Yi-Hsuan Gloria Lo 

National Taiwan University of Science and Technology, Taiwan


A curriculum is a form of politics (Apple, 1993). The politics of a curriculum defines what is legitimate and valued and what is not. In Taiwan, the objectives of vocational high school (VHS) education are to prepare students to acquire relevant professional knowledge and practical skills and to integrate them into their future career development. However, with the push for students to pass the Joint Entrance Examination (JEE), few English curriculum designs have been developed to align with the originally intended objectives. Inspired by the notion of critical pedagogy and participatory curricula, a task-based ESP (English for Specific Purposes) program was developed for a group of Vocational High School (VHS) students. This program aimed to empower and embody an alternative curriculum politics that opposed the test-oriented curriculum but highlighted authentic language use and meaningful tasks and emphasized the integration of theory and practice. This paper analyzes and describes how an alternative curriculum politics was shaping and being shaped by different components of the ESP program based on the language design model proposed by Nation and Macalister (2010). It also demonstrates how instructional objectives, activities, and materials were organized and implemented in the four courses of the ESP program to reflect the curriculum politics. Finally, to deepen and broaden our understanding of the notion of curriculum politics, this study reconceptualizes curriculum politics by comparing and contrasting the sociocultural system of the ESP program and that of the VHS English education based on the six dimensions of Gee‘s (1999) cultural model. In light of the findings and discussion, both theoretical and practical implications are addressed. Suggestions for further studies are provided.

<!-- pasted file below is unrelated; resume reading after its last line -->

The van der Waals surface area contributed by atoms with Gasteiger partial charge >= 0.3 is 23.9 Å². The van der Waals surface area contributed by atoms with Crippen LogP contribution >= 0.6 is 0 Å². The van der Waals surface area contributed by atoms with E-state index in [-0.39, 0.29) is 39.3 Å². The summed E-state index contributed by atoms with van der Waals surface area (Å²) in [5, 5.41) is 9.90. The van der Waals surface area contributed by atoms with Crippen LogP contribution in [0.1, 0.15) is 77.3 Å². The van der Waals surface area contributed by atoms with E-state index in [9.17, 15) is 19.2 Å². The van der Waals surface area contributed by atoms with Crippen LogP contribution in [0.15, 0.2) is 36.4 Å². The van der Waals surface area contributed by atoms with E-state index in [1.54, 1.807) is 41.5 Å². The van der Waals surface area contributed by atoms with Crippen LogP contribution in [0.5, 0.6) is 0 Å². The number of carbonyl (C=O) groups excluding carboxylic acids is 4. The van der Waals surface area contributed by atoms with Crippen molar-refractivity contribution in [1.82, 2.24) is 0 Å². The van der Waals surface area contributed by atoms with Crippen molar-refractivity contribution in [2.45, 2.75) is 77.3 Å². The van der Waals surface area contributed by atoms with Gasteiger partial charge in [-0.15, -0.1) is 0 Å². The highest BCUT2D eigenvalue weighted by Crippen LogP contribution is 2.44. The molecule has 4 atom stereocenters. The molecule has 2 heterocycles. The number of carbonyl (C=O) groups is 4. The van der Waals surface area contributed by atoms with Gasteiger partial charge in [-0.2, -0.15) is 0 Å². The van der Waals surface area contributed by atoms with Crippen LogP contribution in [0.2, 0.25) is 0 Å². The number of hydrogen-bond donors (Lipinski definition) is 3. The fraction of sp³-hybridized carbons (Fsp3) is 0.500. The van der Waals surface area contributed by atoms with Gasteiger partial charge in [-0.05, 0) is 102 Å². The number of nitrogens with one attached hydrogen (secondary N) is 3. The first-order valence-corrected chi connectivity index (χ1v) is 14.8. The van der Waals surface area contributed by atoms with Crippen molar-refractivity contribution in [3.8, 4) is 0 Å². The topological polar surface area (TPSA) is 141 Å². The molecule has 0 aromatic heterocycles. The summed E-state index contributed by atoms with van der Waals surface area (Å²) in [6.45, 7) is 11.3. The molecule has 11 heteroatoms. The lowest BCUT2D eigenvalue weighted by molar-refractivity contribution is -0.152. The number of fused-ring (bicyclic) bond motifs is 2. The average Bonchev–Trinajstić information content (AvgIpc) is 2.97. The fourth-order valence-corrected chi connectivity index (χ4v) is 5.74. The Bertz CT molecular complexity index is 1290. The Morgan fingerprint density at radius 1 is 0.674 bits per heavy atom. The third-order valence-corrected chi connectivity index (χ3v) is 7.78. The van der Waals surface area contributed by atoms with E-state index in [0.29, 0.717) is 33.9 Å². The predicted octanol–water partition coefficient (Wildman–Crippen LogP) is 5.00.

Key Words: Curriculum Politics, English for Specific Purposes (ESP), Vocational High School (VHS), Curriculum Design, Cultural Model